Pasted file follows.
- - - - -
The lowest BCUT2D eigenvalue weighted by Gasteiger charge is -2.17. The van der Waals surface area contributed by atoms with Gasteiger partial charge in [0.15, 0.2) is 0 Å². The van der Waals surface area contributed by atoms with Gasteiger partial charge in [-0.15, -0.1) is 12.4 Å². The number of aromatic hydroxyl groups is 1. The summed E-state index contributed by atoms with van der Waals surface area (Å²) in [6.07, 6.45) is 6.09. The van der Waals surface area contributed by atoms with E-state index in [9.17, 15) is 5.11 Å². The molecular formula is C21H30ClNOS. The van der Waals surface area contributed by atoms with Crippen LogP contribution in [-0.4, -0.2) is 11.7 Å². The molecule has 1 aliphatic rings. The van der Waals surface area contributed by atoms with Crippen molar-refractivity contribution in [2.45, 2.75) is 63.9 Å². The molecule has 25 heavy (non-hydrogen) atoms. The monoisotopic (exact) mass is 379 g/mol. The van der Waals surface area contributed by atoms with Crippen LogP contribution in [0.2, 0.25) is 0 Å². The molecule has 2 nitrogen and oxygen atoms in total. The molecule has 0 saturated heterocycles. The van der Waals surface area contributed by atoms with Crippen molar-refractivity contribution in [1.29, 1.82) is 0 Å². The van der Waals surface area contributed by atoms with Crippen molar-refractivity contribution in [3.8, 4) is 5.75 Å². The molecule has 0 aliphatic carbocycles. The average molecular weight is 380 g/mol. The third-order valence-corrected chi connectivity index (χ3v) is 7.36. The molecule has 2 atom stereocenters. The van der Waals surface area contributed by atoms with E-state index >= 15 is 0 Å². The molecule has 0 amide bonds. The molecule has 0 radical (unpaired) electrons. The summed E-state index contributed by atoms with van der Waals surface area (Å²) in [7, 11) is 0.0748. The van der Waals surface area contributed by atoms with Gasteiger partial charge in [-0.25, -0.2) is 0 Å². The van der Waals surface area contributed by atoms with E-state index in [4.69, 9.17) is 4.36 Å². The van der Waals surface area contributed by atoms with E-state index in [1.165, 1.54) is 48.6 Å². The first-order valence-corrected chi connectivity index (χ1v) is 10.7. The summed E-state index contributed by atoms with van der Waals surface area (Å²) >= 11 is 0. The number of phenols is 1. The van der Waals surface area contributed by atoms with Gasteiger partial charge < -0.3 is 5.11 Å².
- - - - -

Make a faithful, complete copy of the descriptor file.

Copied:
The lowest BCUT2D eigenvalue weighted by Gasteiger charge is -2.17. The van der Waals surface area contributed by atoms with Gasteiger partial charge in [0.15, 0.2) is 0 Å². The van der Waals surface area contributed by atoms with Gasteiger partial charge in [-0.15, -0.1) is 12.4 Å². The number of aromatic hydroxyl groups is 1. The summed E-state index contributed by atoms with van der Waals surface area (Å²) in [6.07, 6.45) is 6.09. The van der Waals surface area contributed by atoms with E-state index in [9.17, 15) is 5.11 Å². The molecular formula is C21H30ClNOS. The van der Waals surface area contributed by atoms with Crippen LogP contribution in [-0.4, -0.2) is 11.7 Å². The molecule has 1 aliphatic rings. The van der Waals surface area contributed by atoms with Crippen molar-refractivity contribution in [2.45, 2.75) is 63.9 Å². The molecule has 25 heavy (non-hydrogen) atoms. The monoisotopic (exact) mass is 379 g/mol. The van der Waals surface area contributed by atoms with Crippen LogP contribution in [0.2, 0.25) is 0 Å². The molecule has 2 nitrogen and oxygen atoms in total. The molecule has 0 saturated heterocycles. The van der Waals surface area contributed by atoms with Crippen molar-refractivity contribution in [1.29, 1.82) is 0 Å². The van der Waals surface area contributed by atoms with Crippen molar-refractivity contribution in [3.8, 4) is 5.75 Å². The molecule has 0 aliphatic carbocycles. The average molecular weight is 380 g/mol. The third-order valence-corrected chi connectivity index (χ3v) is 7.36. The molecule has 2 atom stereocenters. The van der Waals surface area contributed by atoms with E-state index >= 15 is 0 Å². The molecule has 0 amide bonds. The molecule has 0 radical (unpaired) electrons. The summed E-state index contributed by atoms with van der Waals surface area (Å²) in [7, 11) is 0.0748. The van der Waals surface area contributed by atoms with Gasteiger partial charge in [-0.25, -0.2) is 0 Å². The van der Waals surface area contributed by atoms with E-state index in [4.69, 9.17) is 4.36 Å². The van der Waals surface area contributed by atoms with E-state index in [1.165, 1.54) is 48.6 Å². The first-order valence-corrected chi connectivity index (χ1v) is 10.7. The summed E-state index contributed by atoms with van der Waals surface area (Å²) >= 11 is 0. The number of phenols is 1. The van der Waals surface area contributed by atoms with Gasteiger partial charge < -0.3 is 5.11 Å².